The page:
We’ve made it a tradition to spend a weekend in Kentucky every October. The timing is based on Keeneland’s fall meet. I don’t think I’ve ever heard anyone say they don’t like Keeneland. It’s Kentucky’s slightly lesser known horse track, but, in my opinion, it’s definitely the best track and setting combination I’ve seen.
It’s only been since our Keeneland tradition started that I’ve seen the side of Kentucky I’ve grown to really enjoy. It’s nothing new, just new to me, and it’s pretty well known: horses and bourbon. Not necessarily those 2 things together, but the same area that grows great horses seems also to be ideal for aging bourbon! We spent our first day in Kentucky visiting a couple of distilleries, Buffalo Trace and Wild Turkey.
We’d been to Buffalo Trace before. It’s a gorgeous site, and they have about 5 different tours. We had taken the standard tour, so we decided to take the National Historic Landmark Tour. The standard tour goes into a rick house or two, and talks about the bourbons made at the distillery. The National Historic Landmark Tour instead talks about the history of the place, showing some of the older buildings. We got to go into one of the older buildings where an area is being converted to a new restaurant. I’m anxious to try it: not only is is farm to table, but Buffalo Trace is going to grow much of the food served!
Buffalo Trace was still active through Prohibition because doctors would write prescriptions for whiskey. They have an enlarged reproduction of one of those on the wall in the tasting room.
This is a cabinet behind one of the tasting bars. I would love to have one of several of these… especially the Van Winkle group and the Antique Collection!
After the tour, our group went back to the visitors center to try a couple whiskeys. I tried the standard Buffalo Trace and Eagle Rare. My wife tried the wheated vodka and bourbon cream. Ok, I really tried the vodka. And it’s good! I may switch my house vodka to this stuff!
After Buffalo Trace, we ended up stopping for lunch at Darlin Jean’s Apple Cobbler Cafe. It’s a nice place in one of our favorite towns, with straightforward food and pretty good horse photography on the walls. I didn’t get any photos because we were hungry, but they have good sandwiches and great fresh salads. I’m assuming their apple cobbler is good, too!
After lunch, we headed south to Wild Turkey. It was close to the bed and breakfast where we were going to be staying, and we hadn’t been there yet. For some reason, Wild Turkey gets a bit of a bad rap for some reason. Their whiskeys are, for the most part, good to excellent, and higher in rye than most other bourbons. Some people may think that means their whiskeys are rough, but I find high rye bourbon much more interesting than low rye or wheated bourbons.
The tour, however, was, by far, the worst of any distillery tours. Wild Turkey is mainly large batch bourbon. The advantage in large batches is that the product is very consistent. The downside for a tour is that the place is so big and industrial that you stay removed from everything, and mostly see things from above through windows. The rick house was good, but the distillery was very boring. The visitor center, though, was well done, with a ramp up to the tasting room. The architecture is interesting, and the tasting is very good, with each person getting 2 tastes. Since my wife doesn’t like whiskey, that meant 4 for me! I tried Wild Turkey 101, Kentucky Spirit, Russell’s Reserve Bourbon, and Russell’s Reserve Rye. They were all actually quite good, but my favorite was the rye. They didn’t have Forgiven, which has been my favorite, but I also have the 17-year-old Master’s Keep to try that is supposed to be excellent!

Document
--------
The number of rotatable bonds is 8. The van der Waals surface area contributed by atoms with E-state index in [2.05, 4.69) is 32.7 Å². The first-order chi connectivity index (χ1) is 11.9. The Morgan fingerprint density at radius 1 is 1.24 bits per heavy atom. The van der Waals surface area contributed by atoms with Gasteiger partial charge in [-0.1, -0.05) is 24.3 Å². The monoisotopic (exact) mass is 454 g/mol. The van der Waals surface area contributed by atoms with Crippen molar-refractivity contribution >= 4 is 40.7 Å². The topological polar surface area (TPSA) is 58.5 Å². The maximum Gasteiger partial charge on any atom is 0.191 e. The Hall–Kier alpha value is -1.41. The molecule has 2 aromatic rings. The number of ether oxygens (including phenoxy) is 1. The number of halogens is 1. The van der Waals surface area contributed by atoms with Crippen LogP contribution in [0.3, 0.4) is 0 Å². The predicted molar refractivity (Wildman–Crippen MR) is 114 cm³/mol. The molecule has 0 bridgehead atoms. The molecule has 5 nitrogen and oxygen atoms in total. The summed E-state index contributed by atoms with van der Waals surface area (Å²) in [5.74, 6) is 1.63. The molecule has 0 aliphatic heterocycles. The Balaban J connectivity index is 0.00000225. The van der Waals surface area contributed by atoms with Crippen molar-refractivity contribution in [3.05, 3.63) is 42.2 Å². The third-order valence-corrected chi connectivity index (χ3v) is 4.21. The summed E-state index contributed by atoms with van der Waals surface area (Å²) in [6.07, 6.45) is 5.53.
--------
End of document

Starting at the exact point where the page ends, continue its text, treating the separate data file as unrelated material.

After the tour at Wild Turkey, we went to the bed and breakfast at which we were staying. It just opened this year, and the owners built their house inside the dimensions of an old distillery, but left some of the original walls up, calling the place the Ruin. They also bought an old log cabin, and their architect used parts of both buildings to build the house. And it’s GORGEOUS! The bed and breakfast was across a breezeway, above the garage, and it’s only 2 rooms with a common area. The rooms are very well- ppointed, the bathrooms are large and bright, and everything about the place is just fantastic! Breakfast was in the main house, on the screened in porch. Ron and Elise are the owners, and they were both very friendly, and we enjoyed talking to them. We look forward to staying at the Ruin again!
I took a drive around a bit before dinner, since we were in my favorite county in Kentucky, Woodford County. It’s just too pretty not to enjoy!
The next day will be covered in another post, but dinner didn’t get much photography… I was too hungry by the time we got to eat! We stopped in Versailles, Kentucky (just a couple miles from the b&b) at a place that’s supposed to have great burgers, Napa Prime. It’s in an old Pizza Hut, but nicely done. However, we waited for some time for a table, only to have a party seated before us that had come in well after we were there. The hostess didn’t take any time to explain why. I get that they were sat at a larger table, but they also could have waited for another large table to free up, since a party of 2 with a child had just been seated at the same table. We didn’t wait… We went instead to Ricardo’s Grill and Pub, and got seated right away. The food was pretty good, and our service was very friendly and really good. But it was late, and I was hungry! I did try a local beer, a Country Boy Shotgun wedding, made with vanilla and coffee, and I loved it!
Stay tuned for more Kentucky… It was a great trip!